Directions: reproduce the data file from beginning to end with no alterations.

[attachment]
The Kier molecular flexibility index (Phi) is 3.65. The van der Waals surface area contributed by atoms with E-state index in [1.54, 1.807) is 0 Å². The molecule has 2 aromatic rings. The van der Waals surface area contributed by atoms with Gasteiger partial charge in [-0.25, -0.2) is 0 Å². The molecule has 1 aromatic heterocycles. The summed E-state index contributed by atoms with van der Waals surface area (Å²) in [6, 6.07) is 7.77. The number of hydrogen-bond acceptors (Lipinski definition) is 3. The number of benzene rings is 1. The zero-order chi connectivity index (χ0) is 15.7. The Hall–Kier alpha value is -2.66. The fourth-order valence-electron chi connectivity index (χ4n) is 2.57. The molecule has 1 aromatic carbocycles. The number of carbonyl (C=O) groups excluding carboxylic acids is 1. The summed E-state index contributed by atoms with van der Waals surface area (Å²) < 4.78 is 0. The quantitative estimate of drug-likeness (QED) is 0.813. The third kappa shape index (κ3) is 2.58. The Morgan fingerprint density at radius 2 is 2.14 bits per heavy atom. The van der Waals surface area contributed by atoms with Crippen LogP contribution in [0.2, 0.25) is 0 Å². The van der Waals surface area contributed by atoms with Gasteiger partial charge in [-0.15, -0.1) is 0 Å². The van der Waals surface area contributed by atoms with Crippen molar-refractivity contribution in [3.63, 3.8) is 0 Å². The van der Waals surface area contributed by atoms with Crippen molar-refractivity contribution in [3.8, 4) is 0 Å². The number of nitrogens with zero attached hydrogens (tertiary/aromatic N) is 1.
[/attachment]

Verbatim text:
The Kier molecular flexibility index (Phi) is 3.65. The van der Waals surface area contributed by atoms with E-state index in [1.54, 1.807) is 0 Å². The molecule has 2 aromatic rings. The van der Waals surface area contributed by atoms with Gasteiger partial charge in [-0.25, -0.2) is 0 Å². The molecule has 1 aromatic heterocycles. The summed E-state index contributed by atoms with van der Waals surface area (Å²) in [6, 6.07) is 7.77. The number of hydrogen-bond acceptors (Lipinski definition) is 3. The number of benzene rings is 1. The zero-order chi connectivity index (χ0) is 15.7. The Hall–Kier alpha value is -2.66. The fourth-order valence-electron chi connectivity index (χ4n) is 2.57. The molecule has 1 aromatic carbocycles. The number of carbonyl (C=O) groups excluding carboxylic acids is 1. The summed E-state index contributed by atoms with van der Waals surface area (Å²) < 4.78 is 0. The quantitative estimate of drug-likeness (QED) is 0.813. The third kappa shape index (κ3) is 2.58. The Morgan fingerprint density at radius 2 is 2.14 bits per heavy atom. The van der Waals surface area contributed by atoms with Crippen LogP contribution in [0.2, 0.25) is 0 Å². The van der Waals surface area contributed by atoms with Gasteiger partial charge in [-0.15, -0.1) is 0 Å². The van der Waals surface area contributed by atoms with Crippen molar-refractivity contribution in [3.63, 3.8) is 0 Å². The van der Waals surface area contributed by atoms with Crippen molar-refractivity contribution in [3.8, 4) is 0 Å². The number of nitrogens with zero attached hydrogens (tertiary/aromatic N) is 1.